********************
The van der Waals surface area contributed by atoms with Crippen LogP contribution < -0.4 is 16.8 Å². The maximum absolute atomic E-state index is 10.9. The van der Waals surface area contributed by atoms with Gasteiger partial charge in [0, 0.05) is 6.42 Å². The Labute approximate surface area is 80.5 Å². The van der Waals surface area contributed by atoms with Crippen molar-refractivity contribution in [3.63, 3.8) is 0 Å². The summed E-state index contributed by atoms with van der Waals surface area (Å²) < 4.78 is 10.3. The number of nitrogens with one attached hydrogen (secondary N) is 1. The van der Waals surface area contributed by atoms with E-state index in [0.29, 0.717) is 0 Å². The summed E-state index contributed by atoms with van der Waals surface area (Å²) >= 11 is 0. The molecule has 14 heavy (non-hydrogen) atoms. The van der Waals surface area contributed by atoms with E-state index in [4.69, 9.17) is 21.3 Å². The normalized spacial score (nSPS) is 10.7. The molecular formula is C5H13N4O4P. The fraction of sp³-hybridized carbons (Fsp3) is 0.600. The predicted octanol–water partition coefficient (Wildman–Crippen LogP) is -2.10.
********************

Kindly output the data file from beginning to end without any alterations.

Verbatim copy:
The van der Waals surface area contributed by atoms with Crippen LogP contribution < -0.4 is 16.8 Å². The maximum absolute atomic E-state index is 10.9. The van der Waals surface area contributed by atoms with Gasteiger partial charge in [0, 0.05) is 6.42 Å². The Labute approximate surface area is 80.5 Å². The van der Waals surface area contributed by atoms with Crippen molar-refractivity contribution in [3.63, 3.8) is 0 Å². The summed E-state index contributed by atoms with van der Waals surface area (Å²) < 4.78 is 10.3. The number of nitrogens with one attached hydrogen (secondary N) is 1. The van der Waals surface area contributed by atoms with E-state index in [0.29, 0.717) is 0 Å². The summed E-state index contributed by atoms with van der Waals surface area (Å²) >= 11 is 0. The molecule has 14 heavy (non-hydrogen) atoms. The van der Waals surface area contributed by atoms with E-state index in [4.69, 9.17) is 21.3 Å². The normalized spacial score (nSPS) is 10.7. The molecular formula is C5H13N4O4P. The fraction of sp³-hybridized carbons (Fsp3) is 0.600. The predicted octanol–water partition coefficient (Wildman–Crippen LogP) is -2.10.